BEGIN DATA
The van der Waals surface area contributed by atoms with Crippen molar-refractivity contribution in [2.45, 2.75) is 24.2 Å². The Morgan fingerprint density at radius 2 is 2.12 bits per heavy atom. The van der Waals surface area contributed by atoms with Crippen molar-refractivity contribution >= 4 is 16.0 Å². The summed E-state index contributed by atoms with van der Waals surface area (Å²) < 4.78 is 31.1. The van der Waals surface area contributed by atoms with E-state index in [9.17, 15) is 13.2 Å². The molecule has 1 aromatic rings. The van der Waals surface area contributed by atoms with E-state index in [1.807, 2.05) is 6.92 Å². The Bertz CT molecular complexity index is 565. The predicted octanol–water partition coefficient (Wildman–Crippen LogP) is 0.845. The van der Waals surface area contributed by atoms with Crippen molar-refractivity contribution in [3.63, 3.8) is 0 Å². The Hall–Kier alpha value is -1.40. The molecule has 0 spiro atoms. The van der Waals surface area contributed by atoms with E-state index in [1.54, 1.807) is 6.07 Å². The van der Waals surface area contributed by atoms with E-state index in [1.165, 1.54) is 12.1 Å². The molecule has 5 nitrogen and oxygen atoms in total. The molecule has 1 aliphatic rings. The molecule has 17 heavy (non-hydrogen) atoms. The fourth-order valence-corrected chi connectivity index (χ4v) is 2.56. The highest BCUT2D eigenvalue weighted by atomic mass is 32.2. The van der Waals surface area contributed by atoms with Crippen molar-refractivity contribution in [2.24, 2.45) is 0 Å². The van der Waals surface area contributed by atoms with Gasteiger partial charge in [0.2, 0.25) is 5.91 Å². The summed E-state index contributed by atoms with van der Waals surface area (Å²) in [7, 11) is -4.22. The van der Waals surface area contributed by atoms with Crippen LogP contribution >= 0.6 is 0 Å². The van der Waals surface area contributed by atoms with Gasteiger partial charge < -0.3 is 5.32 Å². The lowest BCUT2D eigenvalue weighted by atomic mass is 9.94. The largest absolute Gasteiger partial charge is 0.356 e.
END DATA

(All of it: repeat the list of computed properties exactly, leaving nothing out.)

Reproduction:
The van der Waals surface area contributed by atoms with Crippen molar-refractivity contribution in [2.45, 2.75) is 24.2 Å². The Morgan fingerprint density at radius 2 is 2.12 bits per heavy atom. The van der Waals surface area contributed by atoms with Crippen molar-refractivity contribution >= 4 is 16.0 Å². The summed E-state index contributed by atoms with van der Waals surface area (Å²) < 4.78 is 31.1. The van der Waals surface area contributed by atoms with E-state index in [9.17, 15) is 13.2 Å². The molecule has 1 aromatic rings. The van der Waals surface area contributed by atoms with E-state index in [1.807, 2.05) is 6.92 Å². The Bertz CT molecular complexity index is 565. The predicted octanol–water partition coefficient (Wildman–Crippen LogP) is 0.845. The van der Waals surface area contributed by atoms with Crippen molar-refractivity contribution in [3.63, 3.8) is 0 Å². The Hall–Kier alpha value is -1.40. The molecule has 0 spiro atoms. The van der Waals surface area contributed by atoms with E-state index in [1.54, 1.807) is 6.07 Å². The van der Waals surface area contributed by atoms with E-state index in [1.165, 1.54) is 12.1 Å². The molecule has 5 nitrogen and oxygen atoms in total. The molecule has 1 aliphatic rings. The molecule has 17 heavy (non-hydrogen) atoms. The fourth-order valence-corrected chi connectivity index (χ4v) is 2.56. The highest BCUT2D eigenvalue weighted by atomic mass is 32.2. The van der Waals surface area contributed by atoms with Crippen molar-refractivity contribution in [2.24, 2.45) is 0 Å². The van der Waals surface area contributed by atoms with Gasteiger partial charge in [0.2, 0.25) is 5.91 Å². The summed E-state index contributed by atoms with van der Waals surface area (Å²) in [7, 11) is -4.22. The van der Waals surface area contributed by atoms with Crippen LogP contribution >= 0.6 is 0 Å². The van der Waals surface area contributed by atoms with Gasteiger partial charge < -0.3 is 5.32 Å². The lowest BCUT2D eigenvalue weighted by atomic mass is 9.94. The largest absolute Gasteiger partial charge is 0.356 e.